What instigated you to move to California?
MH: The Dogs did a cover version of “Her Name Was Jane.” Loren called me to get permission and he said they were doing a video and asked if I wanted to be in it. So I came out here, and the girl in the video who plays Jane was Evita Corby. She’s kind of a fashion designer, and on the back cover of Kill City where Iggy and James Williamson are kissing a young girl’s ass, that’s her. I fell for her like a ton of bricks. I got back to Niagara Falls and I started calling her. Before too long, she was calling me. We had our first date, which was a week in Vegas, and I ended up selling my newspaper and moving out here to be with her about three years ago.
And she’s the inspiration for this record, as well as the Fame Whore novel, right?
MH: Absolutely, yeah. I wrote the book for her and made the record for her.
But you aren’t together anymore?
MH: No, it was pretty tempestuous.
Is the record supposed to be a companion piece to the novel?
MH: Well, there’s the song “Fame Whore” on the record, which is just me reading from the novel. In my mind, it’s all kind of one thing. I mean, she rocked my world! I had been living in Niagara Falls for 14 years and had a very successful business, and I said, “Fuck it.”
So what are you doing out there? I heard you were doing some acting.
MH: I’m not doing so much now, but around the time that I was working on the record and finishing up the novel, I was doing a lot of extra work. It doesn’t pay that well, though it’s cool to do, to be on the other side of the camera and see the process. Fame Whore was basically written to be turned into a movie. When I go to parties, I talk it up. I think it will eventually be made into a movie, but whether that happens or not while I’m alive remains to be seen.
In Diary of a Punk, you talk about what made the scene in Cleveland was these very seriously minded people wanting to make a mark. In terms of your own thinking, did you just want to make a mark in Cleveland or did you want to take over the world?
MH: At first, we just wanted to be big in Cleveland. But once we signed to Drome and you could see the thing was starting to take off—The Clash were big and the Ramones’ “Sheena Was a Punk Rocker” cracked the Top 100—it was like, “We can do this.” But that didn’t last long. You basically had four alcoholics who really liked cocaine, and our manager wasn’t so much of an alcoholic, but he really liked cocaine too, so it was doomed. But for a brief shining moment, it seemed like it was possible for us to be big on a national level.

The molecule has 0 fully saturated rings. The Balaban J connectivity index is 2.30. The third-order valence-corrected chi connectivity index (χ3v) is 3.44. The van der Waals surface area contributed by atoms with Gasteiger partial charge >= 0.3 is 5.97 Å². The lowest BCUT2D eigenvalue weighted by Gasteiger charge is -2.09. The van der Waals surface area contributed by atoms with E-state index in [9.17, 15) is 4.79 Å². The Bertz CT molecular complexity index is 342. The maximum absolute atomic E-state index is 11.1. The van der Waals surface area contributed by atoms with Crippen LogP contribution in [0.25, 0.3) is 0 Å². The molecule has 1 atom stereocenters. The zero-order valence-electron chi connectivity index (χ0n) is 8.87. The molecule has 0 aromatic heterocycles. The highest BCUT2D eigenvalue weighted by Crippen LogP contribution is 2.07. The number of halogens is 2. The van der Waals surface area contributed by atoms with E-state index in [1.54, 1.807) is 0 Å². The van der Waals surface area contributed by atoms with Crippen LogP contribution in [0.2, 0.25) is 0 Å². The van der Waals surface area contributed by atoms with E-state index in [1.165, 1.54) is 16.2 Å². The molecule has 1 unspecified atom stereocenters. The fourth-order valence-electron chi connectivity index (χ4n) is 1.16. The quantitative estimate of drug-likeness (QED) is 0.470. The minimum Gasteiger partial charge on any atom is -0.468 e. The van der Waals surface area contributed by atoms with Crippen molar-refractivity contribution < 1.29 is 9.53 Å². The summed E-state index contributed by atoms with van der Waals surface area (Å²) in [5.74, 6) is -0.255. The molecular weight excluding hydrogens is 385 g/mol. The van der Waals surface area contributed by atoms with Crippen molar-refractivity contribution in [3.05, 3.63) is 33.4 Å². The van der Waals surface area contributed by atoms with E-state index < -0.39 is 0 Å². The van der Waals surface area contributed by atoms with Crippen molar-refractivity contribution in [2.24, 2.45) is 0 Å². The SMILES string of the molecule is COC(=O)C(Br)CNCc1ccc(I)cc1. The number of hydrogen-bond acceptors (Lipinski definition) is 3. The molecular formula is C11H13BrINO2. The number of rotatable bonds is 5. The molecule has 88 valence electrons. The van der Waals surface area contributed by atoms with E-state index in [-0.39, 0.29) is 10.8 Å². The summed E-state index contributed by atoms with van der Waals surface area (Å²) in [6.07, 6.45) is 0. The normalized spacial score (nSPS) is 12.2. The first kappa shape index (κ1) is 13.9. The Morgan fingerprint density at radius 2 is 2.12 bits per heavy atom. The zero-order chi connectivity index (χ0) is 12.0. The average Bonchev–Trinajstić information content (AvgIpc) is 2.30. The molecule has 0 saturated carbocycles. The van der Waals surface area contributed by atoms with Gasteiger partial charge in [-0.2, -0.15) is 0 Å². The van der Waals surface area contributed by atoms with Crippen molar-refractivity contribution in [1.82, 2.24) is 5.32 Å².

Looking back now, do think if you had just kept your shit together a little bit longer that might have been possible?
MH: I don’t think it was a question of longer, but just a question of if we kept our shit together at all! We played some really good shows and word got out. Some A&R guy from Warners was going to come see us, but with a Pagans show, it was always a crapshoot. One night we’d be really good and the next we’d be fucked up. On this particular night, we were playing with Tin Huey. It was one of the nights we were fucked up, so the A&R guy ended up signing Tin Huey. Substance abuse was a huge part of our trip.
At the same time, do you think that kind of unpredictability also fueled the music? Could you have made such fierce music if you weren’t such fuck-ups?
MH: Yeah, while it hurt us at the time, it’s kind of contributed to the longevity of the band. Our stuff has never been out of print. In 1978, one of the biggest bands in the world was The Babys, and I use them as an example because their singer, Mike Corby, is Evita’s ex-husband. They toured with Led Zeppelin and were a huge arena band. They sold millions of records, but until this year, they were out of print for almost 40 years. Every once in awhile they’ll play them on the classic rock station, but you really don’t hear them anymore. So the fact that the Pagans never went out of print and have sold somewhere in the neighborhood of 200,000 records by now is amazing. Our carpe diem attitude contributed to that and still is appealing—largely to adolescent boys—today.
Everyone says to me—and it really annoys me—that we were unjustly overlooked, and beyond us, that Cleveland was overlooked compared to New York or London. But I know from talking to Mick, Cheetah, David Thomas (Rocket from the Tombs, Pere Ubu), and Bob Pfeifer (Human Switchboard), and from our perspective, what happened is beyond our wildest dreams of what would happen. When we started out, if you had told us we were going to end up selling 200,000 records, we’d have laughed. We were just a bar band from the east side of Cleveland—we couldn’t sell 200 records! So like I said, my ambition when I started the band and for most of its existence was just to be the biggest punk band in Cleveland.